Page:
Gone Is Gone – ‘Echolocation’

By Christopher Lee

The term ‘supergroup’ is one which is banded about all too easily these days. It’s pretty much used to define any band containing members from successful backgrounds. Once in a while a band emerges on to the scene from prestigious beginnings and Gone is Gone are one such band. This new project is the brainchild of Tony Hajjar whose band you might just have heard of: At The Drive-In. It pulls together talented musicians from some of the biggest bands around, including vocalist and bassist Troy Sanders of Mastodon and Queens Of The Stone Age guitarist Troy Van Leeuwen. The results may not be exactly what you’d expect but that doesn’t stop this album being any less outstanding.

Opening track ‘Sentient’ feels intimate from the start. It draws you in with its mellow tones before exploding with an almost industrial drumbeat, while Sanders’ unmistakably powerful vocals simmer over throughout. Guitarist Van Leeuwen’s riffs push the boundaries of experimental in ‘Gift’ but somehow still manage to sound familiar to his Queens Of The Stone Age material.

The album feels and sounds like an epic journey to another mystical realm. Its almost hypnotic tones are summed up perfectly in ‘Roads’ which is a slow tempo, effects-laden and vocally driven number. This isn’t the heavy record you might expect, but it does manage to keep you on the edge of your seat throughout, threatening to explode at every corner but never fully letting loose. This in no way detracts from what is an incredibly atmospheric and technically impeccable piece of work. The closest the album ever gets to being heavy is ‘Fast Awakening’, the most upbeat track on the album, which is set up perfectly by the preceding ‘Slow Awakening’, an almost Bowie-esque electro pop/rock masterpiece.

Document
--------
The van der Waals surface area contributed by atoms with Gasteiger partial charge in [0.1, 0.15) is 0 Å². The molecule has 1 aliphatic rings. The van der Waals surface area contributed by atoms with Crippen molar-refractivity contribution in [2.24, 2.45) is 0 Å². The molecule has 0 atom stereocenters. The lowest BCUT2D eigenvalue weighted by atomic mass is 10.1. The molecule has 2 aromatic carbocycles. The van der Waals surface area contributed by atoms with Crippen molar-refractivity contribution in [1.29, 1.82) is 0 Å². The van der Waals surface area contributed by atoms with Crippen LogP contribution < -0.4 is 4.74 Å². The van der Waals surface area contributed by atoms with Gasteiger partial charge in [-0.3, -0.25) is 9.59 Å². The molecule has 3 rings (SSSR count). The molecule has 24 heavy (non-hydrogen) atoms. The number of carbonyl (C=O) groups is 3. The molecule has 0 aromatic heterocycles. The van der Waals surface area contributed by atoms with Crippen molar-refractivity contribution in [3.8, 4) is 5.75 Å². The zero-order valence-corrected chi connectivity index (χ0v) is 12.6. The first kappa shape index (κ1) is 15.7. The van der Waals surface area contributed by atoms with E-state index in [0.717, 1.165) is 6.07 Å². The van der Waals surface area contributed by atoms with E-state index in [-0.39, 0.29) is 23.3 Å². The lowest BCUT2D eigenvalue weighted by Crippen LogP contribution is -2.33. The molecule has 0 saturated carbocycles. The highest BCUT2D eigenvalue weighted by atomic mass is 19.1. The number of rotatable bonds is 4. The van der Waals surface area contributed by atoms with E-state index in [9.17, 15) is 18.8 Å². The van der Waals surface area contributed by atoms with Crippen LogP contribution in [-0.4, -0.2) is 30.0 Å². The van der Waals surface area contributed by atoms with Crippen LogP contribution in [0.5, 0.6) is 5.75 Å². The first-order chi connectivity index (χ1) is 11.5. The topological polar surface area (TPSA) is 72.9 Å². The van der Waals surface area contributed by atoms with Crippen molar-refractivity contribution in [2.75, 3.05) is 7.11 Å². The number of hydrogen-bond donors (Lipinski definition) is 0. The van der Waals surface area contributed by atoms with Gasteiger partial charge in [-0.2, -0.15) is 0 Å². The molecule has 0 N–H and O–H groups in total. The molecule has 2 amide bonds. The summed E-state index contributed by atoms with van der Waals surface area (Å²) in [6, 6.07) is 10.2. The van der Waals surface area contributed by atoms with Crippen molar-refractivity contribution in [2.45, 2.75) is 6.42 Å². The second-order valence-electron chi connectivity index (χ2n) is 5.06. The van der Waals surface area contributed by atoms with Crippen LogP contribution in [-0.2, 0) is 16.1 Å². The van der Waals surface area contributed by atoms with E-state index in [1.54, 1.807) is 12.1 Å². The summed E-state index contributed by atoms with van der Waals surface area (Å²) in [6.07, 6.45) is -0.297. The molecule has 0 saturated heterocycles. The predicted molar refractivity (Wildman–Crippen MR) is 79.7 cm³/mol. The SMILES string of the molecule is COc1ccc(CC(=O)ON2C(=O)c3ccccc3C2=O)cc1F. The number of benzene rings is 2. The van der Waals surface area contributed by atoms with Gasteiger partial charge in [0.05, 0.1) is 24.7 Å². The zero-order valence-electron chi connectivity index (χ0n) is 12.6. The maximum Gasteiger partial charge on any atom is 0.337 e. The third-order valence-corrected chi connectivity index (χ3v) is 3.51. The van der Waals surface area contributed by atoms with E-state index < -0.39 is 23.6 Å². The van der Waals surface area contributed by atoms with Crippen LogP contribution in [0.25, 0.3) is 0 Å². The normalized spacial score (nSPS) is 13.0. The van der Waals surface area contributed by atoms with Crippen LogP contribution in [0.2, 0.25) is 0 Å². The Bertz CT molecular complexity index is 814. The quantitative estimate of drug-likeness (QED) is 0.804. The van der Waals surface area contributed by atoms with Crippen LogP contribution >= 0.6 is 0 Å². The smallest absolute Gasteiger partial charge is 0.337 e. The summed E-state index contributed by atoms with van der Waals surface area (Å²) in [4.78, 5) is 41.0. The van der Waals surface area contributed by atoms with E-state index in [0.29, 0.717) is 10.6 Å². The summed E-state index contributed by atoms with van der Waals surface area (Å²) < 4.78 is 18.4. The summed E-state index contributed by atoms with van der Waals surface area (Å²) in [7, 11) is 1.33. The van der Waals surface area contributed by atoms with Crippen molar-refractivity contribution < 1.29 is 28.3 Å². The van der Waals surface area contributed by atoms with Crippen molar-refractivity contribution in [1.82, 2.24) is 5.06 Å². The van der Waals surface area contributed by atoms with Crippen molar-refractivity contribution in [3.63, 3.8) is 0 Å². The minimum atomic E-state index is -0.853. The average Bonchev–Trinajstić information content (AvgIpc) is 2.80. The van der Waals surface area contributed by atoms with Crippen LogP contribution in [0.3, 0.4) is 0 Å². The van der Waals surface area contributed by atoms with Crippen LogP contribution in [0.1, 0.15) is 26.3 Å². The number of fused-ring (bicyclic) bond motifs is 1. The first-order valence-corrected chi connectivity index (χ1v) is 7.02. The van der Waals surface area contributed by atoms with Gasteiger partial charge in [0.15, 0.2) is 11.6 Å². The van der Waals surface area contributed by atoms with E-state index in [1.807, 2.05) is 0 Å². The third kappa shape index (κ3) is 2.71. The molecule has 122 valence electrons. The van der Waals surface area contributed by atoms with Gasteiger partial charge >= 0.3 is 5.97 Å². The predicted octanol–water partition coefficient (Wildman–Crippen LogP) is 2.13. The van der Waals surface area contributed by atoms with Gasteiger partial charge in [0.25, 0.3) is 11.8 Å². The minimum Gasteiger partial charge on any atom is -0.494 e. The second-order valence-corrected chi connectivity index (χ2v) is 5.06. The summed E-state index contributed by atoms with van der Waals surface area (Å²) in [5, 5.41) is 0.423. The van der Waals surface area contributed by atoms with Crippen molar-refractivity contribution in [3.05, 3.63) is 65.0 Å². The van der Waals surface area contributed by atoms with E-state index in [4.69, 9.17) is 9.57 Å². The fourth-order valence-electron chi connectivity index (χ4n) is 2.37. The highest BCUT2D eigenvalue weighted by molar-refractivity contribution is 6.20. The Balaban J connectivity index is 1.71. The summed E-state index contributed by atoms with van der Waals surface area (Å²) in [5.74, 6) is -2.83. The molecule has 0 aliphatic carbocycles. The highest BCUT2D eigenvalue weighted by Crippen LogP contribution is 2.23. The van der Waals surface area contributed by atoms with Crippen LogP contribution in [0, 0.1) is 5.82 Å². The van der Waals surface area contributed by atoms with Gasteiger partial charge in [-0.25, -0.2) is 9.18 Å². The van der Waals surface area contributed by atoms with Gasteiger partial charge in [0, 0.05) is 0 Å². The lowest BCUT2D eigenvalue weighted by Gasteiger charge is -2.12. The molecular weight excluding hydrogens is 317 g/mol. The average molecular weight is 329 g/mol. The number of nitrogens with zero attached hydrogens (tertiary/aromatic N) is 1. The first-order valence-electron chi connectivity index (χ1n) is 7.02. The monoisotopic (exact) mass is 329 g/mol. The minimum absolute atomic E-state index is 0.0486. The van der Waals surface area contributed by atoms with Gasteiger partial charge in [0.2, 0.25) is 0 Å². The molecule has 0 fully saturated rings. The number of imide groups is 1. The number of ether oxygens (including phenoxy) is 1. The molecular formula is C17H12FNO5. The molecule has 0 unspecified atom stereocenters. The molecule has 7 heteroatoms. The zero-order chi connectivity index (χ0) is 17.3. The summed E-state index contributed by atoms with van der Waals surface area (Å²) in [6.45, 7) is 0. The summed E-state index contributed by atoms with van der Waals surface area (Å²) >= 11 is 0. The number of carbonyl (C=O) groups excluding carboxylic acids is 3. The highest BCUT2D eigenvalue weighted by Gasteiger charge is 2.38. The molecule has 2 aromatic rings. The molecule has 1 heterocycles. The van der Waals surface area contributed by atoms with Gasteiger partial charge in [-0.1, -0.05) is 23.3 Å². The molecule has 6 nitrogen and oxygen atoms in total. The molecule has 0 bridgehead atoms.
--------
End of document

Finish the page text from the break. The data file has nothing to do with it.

Coming to the end of what feels like a journey through space and time, title track ‘Echolocation’  stands out as an experimental piece. This album feels almost like a piece of art, something the likes of Tom Patton would absolutely love, and a project which is both exciting and a far cry from any of its member’s former bands. When groups of musicians from some of the biggest bands on the planet come together you expect something entirely new. And this ‘something new’ is spectacular.


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